We tend to think of garage door maintenance come Fall when “Winterizing” is on our minds, but weatherizing your garage doors will protect your home from pests, insects, leaves,water, dirt and extreme temperatures any time of the year.
Is the above photo shocking?
This is the bottom weatherstrip on my garage door. It’s shifted, been chewed and/or frozen to the ground and ripped, it was full of sawdust and water and clearly completely ineffective in sealing out anything that wanted to come hibernate in my garage.
What’s worse is I had no idea.
When the garage door is down you don’t see this, and I’ve never looked up when the garage door is up. Thirteen years and I’ve never once thought to check the seals around my garage doors.
It was the peeling paint and rot at the bottom of my garage door frame that finally made me aware that winterizing the garage doors was in order. (That and the mouse poop all around my empty bag of bird seed)
In case you are/were in the dark (like me), your weatherstripping should NOT look like this:
Bent, ripped, chewed and nowhere near the ground – this old weatherstripping (garage door seal) wasn’t keeping anything out. If you’re thinking “yeah, but you work in your garage, I don’t need to worry” – you’d be wrong. This is only partially about keeping my She-shop warm in winter, but more importantly, it’s about keeping critters from making a home in your garage and eventually moving all of their kids, grandkids and great grandkids into your house. (One mouse ‘couple’ can have 40 babies in one year!)
I contacted my friends at M-D Building Products and begged for their help to tell me what products I needed for winterizing the garage doors.
*This post is sponsored by M-D Building Products. I was provided with the weatherization materials necessary to protect my home in exchange for detailing my process.
My garage didn’t look too bad from a distance,
but up close you could see the damage to the weatherstripping, the bottom seal, the rotted wood and where the critters (in this case bumblebees) had decided to make a nest.
I started winterizing the garage doors by removing all the old weatherstripping from around the top and sides, and then sliding the old garage door threshold out of its track.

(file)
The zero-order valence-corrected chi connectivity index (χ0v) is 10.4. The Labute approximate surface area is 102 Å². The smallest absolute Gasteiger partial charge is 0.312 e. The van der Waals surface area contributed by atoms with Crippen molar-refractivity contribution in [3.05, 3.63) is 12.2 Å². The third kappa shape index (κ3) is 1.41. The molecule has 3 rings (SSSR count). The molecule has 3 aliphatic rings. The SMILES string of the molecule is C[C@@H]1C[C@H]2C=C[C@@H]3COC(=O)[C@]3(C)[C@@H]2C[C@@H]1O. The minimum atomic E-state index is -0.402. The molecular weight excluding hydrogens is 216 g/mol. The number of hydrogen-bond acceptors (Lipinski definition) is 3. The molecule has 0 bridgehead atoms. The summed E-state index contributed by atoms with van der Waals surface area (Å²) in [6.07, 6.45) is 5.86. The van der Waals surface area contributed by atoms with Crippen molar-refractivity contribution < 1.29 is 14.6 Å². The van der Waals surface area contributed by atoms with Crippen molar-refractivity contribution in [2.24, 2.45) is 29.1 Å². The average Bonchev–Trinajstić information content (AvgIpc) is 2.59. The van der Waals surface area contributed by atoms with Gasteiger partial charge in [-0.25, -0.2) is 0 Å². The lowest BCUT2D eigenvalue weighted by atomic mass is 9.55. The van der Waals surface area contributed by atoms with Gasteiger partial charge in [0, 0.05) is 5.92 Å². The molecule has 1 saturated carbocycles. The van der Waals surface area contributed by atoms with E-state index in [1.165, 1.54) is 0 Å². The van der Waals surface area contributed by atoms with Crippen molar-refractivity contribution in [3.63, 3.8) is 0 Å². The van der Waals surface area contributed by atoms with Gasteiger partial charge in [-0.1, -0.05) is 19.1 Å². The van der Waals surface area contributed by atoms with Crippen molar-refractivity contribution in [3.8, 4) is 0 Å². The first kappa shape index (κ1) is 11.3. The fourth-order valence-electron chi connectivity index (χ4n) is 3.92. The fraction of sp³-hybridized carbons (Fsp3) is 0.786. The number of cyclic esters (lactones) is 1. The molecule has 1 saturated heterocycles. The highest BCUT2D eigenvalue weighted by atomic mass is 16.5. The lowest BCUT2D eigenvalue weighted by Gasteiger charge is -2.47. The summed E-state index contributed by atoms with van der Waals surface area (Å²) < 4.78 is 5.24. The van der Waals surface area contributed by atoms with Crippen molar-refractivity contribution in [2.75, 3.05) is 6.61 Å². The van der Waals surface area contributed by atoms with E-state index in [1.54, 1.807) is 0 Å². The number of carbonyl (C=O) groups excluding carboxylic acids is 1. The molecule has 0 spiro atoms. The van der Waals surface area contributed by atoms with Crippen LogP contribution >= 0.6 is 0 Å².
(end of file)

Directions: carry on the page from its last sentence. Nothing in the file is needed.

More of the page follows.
I sanded the garage door frame down to remove any loose and peeling paint and filled in any gaps (and bee holes) with an outdoor appropriate silicone.
Did you know that your garage door frame isn’t supposed to sit directly on the concrete? I thought my wood had rotted away, but my friend corrected me and told me that there is supposed to be a small gap so that the wood doesn’t sit in accumulated water and soak it up like a sponge.
Something learned every day!
I washed everything clean with water – garage doors and frame – and let dry in the sun.
Next up came the painting. I went with Benjamin Moore’s Cromwell Gray HC-103 for the garage doors and Hush AF-95 for the garage frame.
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Look at that chick work! She’s phenomenal!
(I’ll admit to being a little shocked at the size of the backyard I’ve carried around – yikes!)
Two coats on each garage door and two on the trim/frame and it was time for winterizing the garage doors.
M-D Building Products Dual Vinyl Garage Door Seals for top and sides comes in different lengths and three different colours (white, brown and beige). I received the 9′ long beige seal and cut it to fit my garage doors with a mitre saw – super easy.
Dual Vinyl Garage Door Seal for Top & Sides
Flexible vinyl seal formed with firm vinyl base
Excellent protection against energy loss
Nail around garage door to seal out air, moisture and dust
Can be painted to match trim
Once I had my top seal cut to length, I marked it every 8″ and pre-drilled small holes for making screw placement easier.